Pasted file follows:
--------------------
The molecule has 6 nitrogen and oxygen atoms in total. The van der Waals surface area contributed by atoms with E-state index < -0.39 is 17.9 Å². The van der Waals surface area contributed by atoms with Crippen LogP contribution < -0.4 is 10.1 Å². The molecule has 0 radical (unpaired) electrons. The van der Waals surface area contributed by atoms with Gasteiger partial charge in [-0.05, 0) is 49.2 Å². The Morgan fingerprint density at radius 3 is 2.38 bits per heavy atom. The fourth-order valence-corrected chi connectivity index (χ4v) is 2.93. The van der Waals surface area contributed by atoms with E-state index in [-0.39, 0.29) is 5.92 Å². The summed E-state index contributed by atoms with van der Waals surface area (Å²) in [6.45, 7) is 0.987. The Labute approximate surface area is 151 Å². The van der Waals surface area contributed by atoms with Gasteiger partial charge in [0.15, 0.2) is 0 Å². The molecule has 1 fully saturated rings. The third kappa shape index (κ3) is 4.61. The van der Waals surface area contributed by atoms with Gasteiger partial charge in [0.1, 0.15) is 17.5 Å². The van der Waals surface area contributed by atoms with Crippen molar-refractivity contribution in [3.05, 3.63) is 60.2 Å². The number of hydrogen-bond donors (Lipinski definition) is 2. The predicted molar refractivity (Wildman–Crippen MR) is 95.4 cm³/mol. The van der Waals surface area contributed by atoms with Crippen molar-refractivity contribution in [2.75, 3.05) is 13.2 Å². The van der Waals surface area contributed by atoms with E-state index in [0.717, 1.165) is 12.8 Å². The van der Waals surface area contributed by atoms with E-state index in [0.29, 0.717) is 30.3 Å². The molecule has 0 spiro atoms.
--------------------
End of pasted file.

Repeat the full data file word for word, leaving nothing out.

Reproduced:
The molecule has 6 nitrogen and oxygen atoms in total. The van der Waals surface area contributed by atoms with E-state index < -0.39 is 17.9 Å². The van der Waals surface area contributed by atoms with Crippen LogP contribution < -0.4 is 10.1 Å². The molecule has 0 radical (unpaired) electrons. The van der Waals surface area contributed by atoms with Gasteiger partial charge in [-0.05, 0) is 49.2 Å². The Morgan fingerprint density at radius 3 is 2.38 bits per heavy atom. The fourth-order valence-corrected chi connectivity index (χ4v) is 2.93. The van der Waals surface area contributed by atoms with E-state index in [-0.39, 0.29) is 5.92 Å². The summed E-state index contributed by atoms with van der Waals surface area (Å²) in [6.45, 7) is 0.987. The Labute approximate surface area is 151 Å². The van der Waals surface area contributed by atoms with Gasteiger partial charge in [0.15, 0.2) is 0 Å². The molecule has 1 fully saturated rings. The third kappa shape index (κ3) is 4.61. The van der Waals surface area contributed by atoms with Gasteiger partial charge in [0.1, 0.15) is 17.5 Å². The van der Waals surface area contributed by atoms with Crippen molar-refractivity contribution in [3.05, 3.63) is 60.2 Å². The number of hydrogen-bond donors (Lipinski definition) is 2. The predicted molar refractivity (Wildman–Crippen MR) is 95.4 cm³/mol. The van der Waals surface area contributed by atoms with Crippen molar-refractivity contribution in [2.75, 3.05) is 13.2 Å². The van der Waals surface area contributed by atoms with E-state index in [0.717, 1.165) is 12.8 Å². The van der Waals surface area contributed by atoms with E-state index in [0.29, 0.717) is 30.3 Å². The molecule has 0 spiro atoms.